Sarangi Premium

The sarangi premium is a high quality instrument for professional demands. Its fine workmanship, love of detail and its balanced, full sound are convincing. Thanks to the still relatively low price, it is also a good choice for a quality-conscious beginner and also an alternative to a possibly existing sarangi with tonal or functional faults.

EU: 890 € (incl. bow)
incl. 19% VAT, plus 6.90 € shipping within Germany / 6.90 € within Europe
Non-EU: 747.90 € (incl. bow)
plus 6.90 € shipping within Europe / overseas on request

Sound sample of a sarangi

Features

Body one piece solid stained toon wood, mat shellac surfaces, sound box covered with goat skin, synthetic bridges, four mains pegs, three main gut strings, 35 sympathetic pegs with steel strings, inlay work made of engraved celluloid, including bow and tuning device narka.

General Info

Construction
The sarangi has a one-piece wooden sound box, the lower section of which is covered with goat skin, functioning as a resonator. On this rawhide cover a horn bridge is placed, carrying three thick gut strings on which the melody is played. However, there is no finger-board or frets but the strings are pressed sideways with the nail beds of index, middle and ring finger of the left hand. The strings are set vibrating by means of a relatively short, sturdy bow. Beside the melody strings the sarangi is equipped with about 35 steel sympathetic strings, giving a very distinctive reverberation to this instrument. Usually 24 sympathetic pegs are attached to the side of the body in three rows. The remaining 11 sympathetic pegs are attached to the top end of the peg box. The three gut strings are played with a relatively short thick bow.

History
The sharp, slightly nasal sound of the sarangi is one of the most impressive and unusual tonal colours brought forth by Indian Music. For a long time the sarangi was nearly exclusively used as a subordinate instrument, accompanying singing and dancing. Only in the 20th century did it become established as a classical solo instrument. Despite its tremendously increased status, the sarangi is threatened today with extinction. As an accompanying instrument it has nearly entirely been ousted by the harmonium. The harmonium can not articulate sliding sounds but it is so much easier to play than the sarangi. For this reason there are rarely any families left who play traditional sarangi and very few sarangi players even from other circles can be found today.

Manufacturer / Supplier

PALOMA is the international brand name for instruments made by Haribhau Vishwanath from Mumbai (formerly Bombay). Haribhau Vishwanath was founded in 1925 as a small repair business and developed into one of the leading Indian harmonium manufacturers in the course of decades. In addition, Haribhau Vishwanath makes shrutiboxes, santoors, swarmandals and some drums. Haribhau Vishwanath is also an active musical instrument trader and supplies us with some rarely demanded instruments where a direct purchase from the manufacturer is not profitable. Thanks to his good infrastructure and long experience with instrument manufacturing, trading and international shipping, Haribhau currently supplies all common harmonium models and many other instruments constantly in a high quality regarding workmanship. In addition, he excels through attractive innovations, like e.g. the harmonium Compactina or a particular silk-mat finish. Haribhau Vishwanath is a partner of India Instruments since 2005. Today the company is run by Ashish Diwane.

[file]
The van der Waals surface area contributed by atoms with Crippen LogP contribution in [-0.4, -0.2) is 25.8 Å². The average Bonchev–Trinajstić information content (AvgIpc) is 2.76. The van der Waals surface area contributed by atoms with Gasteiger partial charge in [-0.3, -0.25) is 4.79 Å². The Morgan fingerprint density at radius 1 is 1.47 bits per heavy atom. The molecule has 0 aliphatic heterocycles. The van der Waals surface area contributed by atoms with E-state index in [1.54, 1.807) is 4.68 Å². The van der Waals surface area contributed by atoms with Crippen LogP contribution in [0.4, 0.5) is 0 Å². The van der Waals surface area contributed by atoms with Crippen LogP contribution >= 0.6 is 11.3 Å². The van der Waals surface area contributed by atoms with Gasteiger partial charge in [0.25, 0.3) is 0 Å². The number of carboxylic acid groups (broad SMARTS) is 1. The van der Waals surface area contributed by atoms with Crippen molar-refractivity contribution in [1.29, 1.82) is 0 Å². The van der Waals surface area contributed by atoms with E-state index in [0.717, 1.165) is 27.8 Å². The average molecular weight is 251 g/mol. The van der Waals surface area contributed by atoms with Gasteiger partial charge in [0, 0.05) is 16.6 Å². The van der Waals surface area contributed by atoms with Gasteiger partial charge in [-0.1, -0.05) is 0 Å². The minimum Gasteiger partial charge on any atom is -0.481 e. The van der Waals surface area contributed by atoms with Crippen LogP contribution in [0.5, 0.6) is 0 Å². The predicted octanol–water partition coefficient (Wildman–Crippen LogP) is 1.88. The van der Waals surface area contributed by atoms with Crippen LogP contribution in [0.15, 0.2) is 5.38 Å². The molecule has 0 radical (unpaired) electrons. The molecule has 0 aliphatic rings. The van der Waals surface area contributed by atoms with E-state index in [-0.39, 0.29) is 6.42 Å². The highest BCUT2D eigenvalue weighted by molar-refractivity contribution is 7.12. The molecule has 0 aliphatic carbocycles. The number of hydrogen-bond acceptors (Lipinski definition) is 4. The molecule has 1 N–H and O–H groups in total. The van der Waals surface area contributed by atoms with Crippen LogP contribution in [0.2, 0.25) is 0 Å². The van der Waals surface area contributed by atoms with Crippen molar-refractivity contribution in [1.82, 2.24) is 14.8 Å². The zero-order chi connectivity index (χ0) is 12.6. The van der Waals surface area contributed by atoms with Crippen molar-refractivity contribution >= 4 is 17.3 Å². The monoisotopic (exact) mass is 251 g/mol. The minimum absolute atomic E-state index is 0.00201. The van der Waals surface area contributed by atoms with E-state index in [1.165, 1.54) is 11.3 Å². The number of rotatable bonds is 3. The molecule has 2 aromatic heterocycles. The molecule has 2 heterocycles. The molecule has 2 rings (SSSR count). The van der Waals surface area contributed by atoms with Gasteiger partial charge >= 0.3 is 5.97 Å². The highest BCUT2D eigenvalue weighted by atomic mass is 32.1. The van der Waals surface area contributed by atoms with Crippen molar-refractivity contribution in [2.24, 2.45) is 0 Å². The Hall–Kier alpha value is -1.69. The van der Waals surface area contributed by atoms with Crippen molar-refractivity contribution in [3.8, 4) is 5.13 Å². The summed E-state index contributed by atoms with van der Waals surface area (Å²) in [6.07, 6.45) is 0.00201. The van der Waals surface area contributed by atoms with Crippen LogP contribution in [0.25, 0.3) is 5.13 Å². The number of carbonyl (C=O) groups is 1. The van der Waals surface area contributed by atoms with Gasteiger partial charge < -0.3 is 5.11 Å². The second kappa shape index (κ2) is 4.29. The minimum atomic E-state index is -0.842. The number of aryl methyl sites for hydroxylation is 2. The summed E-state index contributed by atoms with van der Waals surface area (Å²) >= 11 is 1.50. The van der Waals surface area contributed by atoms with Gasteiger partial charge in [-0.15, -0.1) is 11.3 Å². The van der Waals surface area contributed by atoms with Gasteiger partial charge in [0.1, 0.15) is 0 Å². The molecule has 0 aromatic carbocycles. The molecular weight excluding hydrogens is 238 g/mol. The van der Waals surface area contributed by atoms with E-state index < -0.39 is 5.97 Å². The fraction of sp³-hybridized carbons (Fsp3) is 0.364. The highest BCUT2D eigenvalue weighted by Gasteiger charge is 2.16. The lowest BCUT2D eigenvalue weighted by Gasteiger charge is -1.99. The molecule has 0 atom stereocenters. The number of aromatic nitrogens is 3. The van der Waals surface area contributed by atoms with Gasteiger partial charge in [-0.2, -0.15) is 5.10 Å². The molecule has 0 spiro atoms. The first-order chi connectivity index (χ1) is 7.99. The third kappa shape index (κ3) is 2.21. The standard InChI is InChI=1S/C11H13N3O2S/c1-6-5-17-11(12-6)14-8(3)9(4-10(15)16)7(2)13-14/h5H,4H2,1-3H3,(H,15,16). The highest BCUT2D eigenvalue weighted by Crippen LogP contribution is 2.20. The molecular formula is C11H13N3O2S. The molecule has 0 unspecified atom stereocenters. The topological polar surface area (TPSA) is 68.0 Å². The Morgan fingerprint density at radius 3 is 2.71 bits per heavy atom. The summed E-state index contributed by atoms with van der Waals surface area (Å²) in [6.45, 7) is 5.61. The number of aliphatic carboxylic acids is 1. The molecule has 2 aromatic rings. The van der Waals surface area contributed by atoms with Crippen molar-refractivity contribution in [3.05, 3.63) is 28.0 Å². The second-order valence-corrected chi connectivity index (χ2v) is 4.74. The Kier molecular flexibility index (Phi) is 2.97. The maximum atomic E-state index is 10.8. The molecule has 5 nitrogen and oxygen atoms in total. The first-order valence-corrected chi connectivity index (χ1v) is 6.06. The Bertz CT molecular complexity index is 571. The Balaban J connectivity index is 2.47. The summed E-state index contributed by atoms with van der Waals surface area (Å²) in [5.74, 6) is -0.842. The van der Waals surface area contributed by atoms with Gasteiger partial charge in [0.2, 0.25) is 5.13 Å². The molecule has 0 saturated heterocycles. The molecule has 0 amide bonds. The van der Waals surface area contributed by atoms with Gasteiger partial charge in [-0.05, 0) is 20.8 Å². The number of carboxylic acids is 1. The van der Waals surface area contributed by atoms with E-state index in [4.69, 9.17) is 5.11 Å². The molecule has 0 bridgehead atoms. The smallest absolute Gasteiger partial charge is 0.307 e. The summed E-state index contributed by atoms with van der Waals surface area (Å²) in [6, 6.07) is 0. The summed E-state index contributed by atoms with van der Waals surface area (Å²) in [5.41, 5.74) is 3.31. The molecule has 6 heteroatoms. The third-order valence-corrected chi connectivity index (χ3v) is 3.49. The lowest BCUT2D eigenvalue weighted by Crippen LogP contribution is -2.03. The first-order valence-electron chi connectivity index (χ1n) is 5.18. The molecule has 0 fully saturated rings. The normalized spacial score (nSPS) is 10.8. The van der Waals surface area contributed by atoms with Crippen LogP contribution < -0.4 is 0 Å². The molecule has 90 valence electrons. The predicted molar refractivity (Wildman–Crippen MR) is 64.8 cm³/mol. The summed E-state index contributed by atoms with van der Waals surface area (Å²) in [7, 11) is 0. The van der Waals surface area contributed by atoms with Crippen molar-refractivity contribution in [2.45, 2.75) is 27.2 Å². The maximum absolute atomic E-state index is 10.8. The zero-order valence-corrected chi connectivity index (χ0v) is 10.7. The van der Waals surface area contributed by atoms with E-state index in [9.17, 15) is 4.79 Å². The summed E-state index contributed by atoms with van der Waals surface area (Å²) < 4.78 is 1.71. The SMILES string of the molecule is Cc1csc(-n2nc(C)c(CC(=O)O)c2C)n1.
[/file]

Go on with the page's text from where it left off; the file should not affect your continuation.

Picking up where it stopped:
Tuning

Sarangis are barely standardized they exist in a range of different sizes and types of stringing. The following information refers to the esrajs offered by India Instruments. The tonic sa is tuned to c the below mentioned Western tone designations refer to that. As with sitars, the tonic may be freely chosen between c and d.

Playing strings (all gut):
1. Sa - c (main playing string)
2. low Pa - G
3. low Sa - C

Sympathetic strings left (all steel 0.30 mm) - top row of pegs:
1. Sa - c
2. Re - d
3. Ga - e
4. Ma - f
5. Pa - g
6. Dha - a
7. Ni - b
8. high Sa - c'
9. high Re - d'

Sympathetic strings right (all steel 0.30 mm) - middle and low rows of pegs:
1. low Pa - G
2. low Dha - A
3. low Ni - B
4. Sa - c
5. Re - d
6. komal Ga - e flat
7. shuddha Ga - e
8. shuddha Ma - f
9. tivra Ma - f sharp
10. Pa - g
11. Dha - a
12. Ni - b
13. high Sa - c'
14. high Re - d'
15. high Ga - e'

Upper sympathetic strings on left and right small bridges (all steel 0.30mm):
The tuning of these strings is handled freely, depending on individual preferences and notes to be stressed in the chosen raga. The tonal range is limited between Sa and Pa, because all strings have the same length and diameter.

The following graph by Brian Godden shows an alternative tuning. The string gauges therein are stated in Anglo-Saxon inches. The use of a 4th playing string as chikari is particularly noteworthy.

Sarangi Tuning

Size

Measure: length 68 cm, width 22 cm, depth 16 cm, weight: 2.6 kg
Each instrument is individually hand-crafted and might differ from our description.